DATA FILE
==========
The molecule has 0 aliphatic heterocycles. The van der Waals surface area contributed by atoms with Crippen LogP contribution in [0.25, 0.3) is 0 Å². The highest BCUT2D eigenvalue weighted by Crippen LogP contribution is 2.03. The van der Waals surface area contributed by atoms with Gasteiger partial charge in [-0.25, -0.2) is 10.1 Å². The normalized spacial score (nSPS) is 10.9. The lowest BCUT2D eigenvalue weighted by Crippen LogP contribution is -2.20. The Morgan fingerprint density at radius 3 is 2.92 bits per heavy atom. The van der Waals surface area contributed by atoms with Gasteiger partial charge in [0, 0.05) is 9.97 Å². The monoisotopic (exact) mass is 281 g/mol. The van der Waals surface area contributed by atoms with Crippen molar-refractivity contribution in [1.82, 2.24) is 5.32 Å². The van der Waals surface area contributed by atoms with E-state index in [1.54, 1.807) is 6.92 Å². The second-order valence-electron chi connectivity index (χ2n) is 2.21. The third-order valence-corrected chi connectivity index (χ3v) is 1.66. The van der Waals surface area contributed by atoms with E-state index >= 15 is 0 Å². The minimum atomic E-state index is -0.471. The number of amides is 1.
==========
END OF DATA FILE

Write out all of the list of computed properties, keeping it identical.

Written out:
The molecule has 0 aliphatic heterocycles. The van der Waals surface area contributed by atoms with Crippen LogP contribution in [0.25, 0.3) is 0 Å². The highest BCUT2D eigenvalue weighted by Crippen LogP contribution is 2.03. The van der Waals surface area contributed by atoms with Gasteiger partial charge in [-0.25, -0.2) is 10.1 Å². The normalized spacial score (nSPS) is 10.9. The lowest BCUT2D eigenvalue weighted by Crippen LogP contribution is -2.20. The Morgan fingerprint density at radius 3 is 2.92 bits per heavy atom. The van der Waals surface area contributed by atoms with Gasteiger partial charge in [0, 0.05) is 9.97 Å². The monoisotopic (exact) mass is 281 g/mol. The van der Waals surface area contributed by atoms with Crippen molar-refractivity contribution in [1.82, 2.24) is 5.32 Å². The van der Waals surface area contributed by atoms with E-state index in [1.54, 1.807) is 6.92 Å². The second-order valence-electron chi connectivity index (χ2n) is 2.21. The third-order valence-corrected chi connectivity index (χ3v) is 1.66. The van der Waals surface area contributed by atoms with E-state index >= 15 is 0 Å². The minimum atomic E-state index is -0.471. The number of amides is 1.